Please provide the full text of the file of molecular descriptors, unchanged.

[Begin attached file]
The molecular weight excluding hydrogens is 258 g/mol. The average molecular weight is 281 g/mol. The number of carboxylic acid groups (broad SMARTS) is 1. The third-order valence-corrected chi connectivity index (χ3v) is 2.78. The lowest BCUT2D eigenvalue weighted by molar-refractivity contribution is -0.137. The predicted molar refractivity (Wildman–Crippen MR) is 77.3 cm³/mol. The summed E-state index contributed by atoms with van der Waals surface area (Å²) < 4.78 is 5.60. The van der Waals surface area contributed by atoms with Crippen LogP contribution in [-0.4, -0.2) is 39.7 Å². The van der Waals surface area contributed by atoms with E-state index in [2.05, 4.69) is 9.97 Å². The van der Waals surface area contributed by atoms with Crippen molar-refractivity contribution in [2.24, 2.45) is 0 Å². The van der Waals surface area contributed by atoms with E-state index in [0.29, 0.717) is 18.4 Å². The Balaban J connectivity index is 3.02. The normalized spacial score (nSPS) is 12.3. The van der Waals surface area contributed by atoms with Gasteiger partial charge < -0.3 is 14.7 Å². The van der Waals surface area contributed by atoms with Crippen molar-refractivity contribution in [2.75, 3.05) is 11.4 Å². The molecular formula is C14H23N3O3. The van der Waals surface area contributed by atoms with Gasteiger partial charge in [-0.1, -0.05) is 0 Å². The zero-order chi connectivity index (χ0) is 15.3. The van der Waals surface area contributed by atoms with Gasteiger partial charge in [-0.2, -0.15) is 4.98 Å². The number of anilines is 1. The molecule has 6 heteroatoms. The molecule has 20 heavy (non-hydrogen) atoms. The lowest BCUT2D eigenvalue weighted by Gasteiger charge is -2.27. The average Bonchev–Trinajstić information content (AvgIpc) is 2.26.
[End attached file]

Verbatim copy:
The molecular weight excluding hydrogens is 258 g/mol. The average molecular weight is 281 g/mol. The number of carboxylic acid groups (broad SMARTS) is 1. The third-order valence-corrected chi connectivity index (χ3v) is 2.78. The lowest BCUT2D eigenvalue weighted by molar-refractivity contribution is -0.137. The predicted molar refractivity (Wildman–Crippen MR) is 77.3 cm³/mol. The summed E-state index contributed by atoms with van der Waals surface area (Å²) < 4.78 is 5.60. The van der Waals surface area contributed by atoms with Crippen LogP contribution in [-0.4, -0.2) is 39.7 Å². The van der Waals surface area contributed by atoms with E-state index in [2.05, 4.69) is 9.97 Å². The van der Waals surface area contributed by atoms with Crippen molar-refractivity contribution in [2.24, 2.45) is 0 Å². The van der Waals surface area contributed by atoms with E-state index in [0.29, 0.717) is 18.4 Å². The Balaban J connectivity index is 3.02. The normalized spacial score (nSPS) is 12.3. The van der Waals surface area contributed by atoms with Gasteiger partial charge < -0.3 is 14.7 Å². The van der Waals surface area contributed by atoms with Crippen molar-refractivity contribution in [2.75, 3.05) is 11.4 Å². The molecular formula is C14H23N3O3. The van der Waals surface area contributed by atoms with Gasteiger partial charge in [-0.1, -0.05) is 0 Å². The zero-order chi connectivity index (χ0) is 15.3. The van der Waals surface area contributed by atoms with Gasteiger partial charge in [-0.2, -0.15) is 4.98 Å². The number of anilines is 1. The molecule has 6 heteroatoms. The molecule has 20 heavy (non-hydrogen) atoms. The lowest BCUT2D eigenvalue weighted by Gasteiger charge is -2.27. The average Bonchev–Trinajstić information content (AvgIpc) is 2.26.